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Posted over 6 years ago

Top 5 Reasons I Invest in Self Storage

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The stock market as been volatile of late and tends to make even the most ardent supporters nervous. It is this volatility that pushes investors to look at alternative asset classes that are not correlated with the stock market and smooth out the overall performance of their portfolio.

The asset class of real estate has a relatively low correlation with the stock market and offers diversification in your portfolio while throwing off cash returns along the way. This has been why I have been a part of many commercial multifamily investments as they offer diversification into a tangible asset that is not directly correlated with the market and produces reliable cash flow.

I believe self-storage is another asset class that offers excellent returns and diversification with some appealing downside protection. It was almost one year ago today that I first started exploring this niche in my BP blog (see below). This research propelled me into developing a relationships with some top self-storage operators and in June, 2017, my investors and I stared investing in this area through syndications.

In this article, I will take a more macro view of the industry looking at trends and drivers propelling the industry and then provide 5 reasons I believe self-storage may make sense as part of a well diversified real estate portfolio.


Self-storage is a unique asset class. It has a reputation of providing relatively high yields and has shown to be relatively resistant to recessions due to its lower declines and default ratios versus other asset classes. While still a relatively new industry that really got its start in the 1960’s, self-storage is already sizable. Here are some statistics on the scale of the self-storage industry in the U.S.:

  • According to IBIS world, annual self-storage revenue is projected to rise to $37.5 billion in 2017.
  • Number of self-storage facilities in the U.S: 44,061
  • Amount of self-storage space per capita in the U.S.: 5.4 square feet per capita
  • Percentage of U.S. households that rent a self-storage unit: 9.5%

In its early years, the industry was largely dominated by mom-and-pop operators and, even today, is still highly fragmented. As self-storage gained traction, large branded chains such as Public Storage and CubeSmart entered the market and elevated business practices, quality of real estate and operating efficiency.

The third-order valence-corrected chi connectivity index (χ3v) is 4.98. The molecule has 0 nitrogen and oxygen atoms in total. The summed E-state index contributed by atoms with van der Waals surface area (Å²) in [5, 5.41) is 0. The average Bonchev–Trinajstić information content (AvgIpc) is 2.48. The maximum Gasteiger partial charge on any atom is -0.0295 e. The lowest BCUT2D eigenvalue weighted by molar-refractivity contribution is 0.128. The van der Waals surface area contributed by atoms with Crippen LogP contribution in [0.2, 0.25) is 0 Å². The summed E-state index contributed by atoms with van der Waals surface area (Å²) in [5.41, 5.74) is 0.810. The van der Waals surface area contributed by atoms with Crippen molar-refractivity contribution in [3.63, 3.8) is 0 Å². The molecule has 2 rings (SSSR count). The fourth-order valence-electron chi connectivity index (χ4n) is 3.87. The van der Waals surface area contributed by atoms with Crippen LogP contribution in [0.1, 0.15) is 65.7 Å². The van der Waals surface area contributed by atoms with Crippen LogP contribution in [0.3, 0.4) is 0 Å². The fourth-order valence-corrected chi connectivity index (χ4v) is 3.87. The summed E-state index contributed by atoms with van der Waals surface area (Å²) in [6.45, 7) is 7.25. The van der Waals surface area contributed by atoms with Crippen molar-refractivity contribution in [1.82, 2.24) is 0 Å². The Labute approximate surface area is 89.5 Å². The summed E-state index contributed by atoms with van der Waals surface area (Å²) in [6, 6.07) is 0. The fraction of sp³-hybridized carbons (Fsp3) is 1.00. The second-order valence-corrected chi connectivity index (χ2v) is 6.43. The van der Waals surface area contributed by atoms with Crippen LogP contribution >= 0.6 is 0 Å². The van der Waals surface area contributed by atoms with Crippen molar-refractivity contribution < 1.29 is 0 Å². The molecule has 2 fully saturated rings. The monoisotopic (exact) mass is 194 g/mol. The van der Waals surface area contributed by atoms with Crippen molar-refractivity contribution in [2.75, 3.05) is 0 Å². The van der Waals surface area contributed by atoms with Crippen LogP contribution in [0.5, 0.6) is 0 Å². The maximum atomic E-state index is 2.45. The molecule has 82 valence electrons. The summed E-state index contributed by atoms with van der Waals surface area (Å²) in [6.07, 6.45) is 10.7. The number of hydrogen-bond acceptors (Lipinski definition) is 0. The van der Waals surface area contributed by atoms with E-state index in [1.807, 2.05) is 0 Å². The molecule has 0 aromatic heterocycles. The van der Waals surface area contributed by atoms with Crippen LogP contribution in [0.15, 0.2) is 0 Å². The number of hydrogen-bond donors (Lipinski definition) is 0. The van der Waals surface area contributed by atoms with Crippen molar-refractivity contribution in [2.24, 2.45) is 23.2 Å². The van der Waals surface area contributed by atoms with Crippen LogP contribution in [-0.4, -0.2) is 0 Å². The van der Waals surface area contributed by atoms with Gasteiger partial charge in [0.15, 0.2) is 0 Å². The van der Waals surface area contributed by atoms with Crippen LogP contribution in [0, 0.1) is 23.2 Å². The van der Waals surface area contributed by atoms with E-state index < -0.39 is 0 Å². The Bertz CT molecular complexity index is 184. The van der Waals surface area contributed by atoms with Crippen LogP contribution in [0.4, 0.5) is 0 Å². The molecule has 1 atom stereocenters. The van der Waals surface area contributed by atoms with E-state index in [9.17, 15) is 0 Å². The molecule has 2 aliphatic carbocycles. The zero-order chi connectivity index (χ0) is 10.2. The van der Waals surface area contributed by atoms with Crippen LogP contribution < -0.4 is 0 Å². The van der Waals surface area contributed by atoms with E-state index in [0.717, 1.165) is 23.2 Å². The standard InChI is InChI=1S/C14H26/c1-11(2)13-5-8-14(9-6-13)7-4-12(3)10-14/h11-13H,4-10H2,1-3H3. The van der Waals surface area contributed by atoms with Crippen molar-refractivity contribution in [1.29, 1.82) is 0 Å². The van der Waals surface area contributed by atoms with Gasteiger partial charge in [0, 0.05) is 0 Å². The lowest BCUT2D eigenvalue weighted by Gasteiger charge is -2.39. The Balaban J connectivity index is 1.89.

Today self-storage is less of the well-kept secret it once was due to growing institutional ownership. Publicly traded self-storage REITs (Real Estate Investment Trusts) have been one of the top performing sectors in recent years with a good track record of delivering dividends and stock appreciation.

Asset Class Overview - Trends and Drivers

Climate-controlled: Facilities that offer climate controlled and humidity-controlled space in all or part of properties have become increasingly popular over the past decade. People don’t want to store items of importance in musty and moldy environments and they are willing to pay a premium to protect their belongings.

Additional Revenue: Storage-facilities may boost income by incorporating a variety of other complementary businesses at the same property, such as truck-rentals or a pack-and-ship franchise are adding other revenue drivers.

Demand Drivers

Population growth: Since population growth is a logical driver of storage demand, self-storage developers are looking at real estate more strategically and locating closer to their customers. Storage does well in densely populated areas, as well as markets that are experiencing population and job growth.

American materialistic culture: People buy a lot of stuff and have a natural reluctance to throw anything out. Suburban garages fill up quickly with a variety of household items that folks want to store to make room in the garage for their car.

Transition: Self-storage gets an added boost in demand from people who are in transition that may need a temporary or even longer-term storage alternative. For example, self-storage partially benefitted from the recession as people that were displaced from their homes or relocated to new jobs created demand for storage. Many storage facilities target locations near apartment properties, college students and members of the military are both attractive target demographics.

Changes in Use

The self-storage industry has seen substantial change both in terms of how locations are developed and used as well as how they are operated. The following are few of the highlights:

Location: Over the past decade, self-storage properties have moved into urban centers to be closer to their customers. That shift has been propelled by the new trend of urbanization as demographics such as Millennials and Empty Nesters are moving to cities with smaller dwelling offering little space for storage.

Technology: Operators are embracing technology in all aspects of their business. There is growing competitive pressure to offer facilities that are clean, safe and secure. In response to market demands, facilities are incorporating technology into surveillance and security ranging from CCTV monitoring to key card access. Operators also are utilizing technology to improve efficiencies, such as using software to track renter history and issue alerts to late payers or send automatic notifications for rent increases.

Top 5 Reasons I Invest in Self Storage:

1) Asset Class Returns:

According to the National Association of REIT the self-storage sector produced an average annual return of 17.43% from 1994 – 2017. For comparison here are the returns from some other REIT sectors during that same time:

Office: 13.26%

Retail: 12.75%

Industrial 13.36%

Residential: 13.42%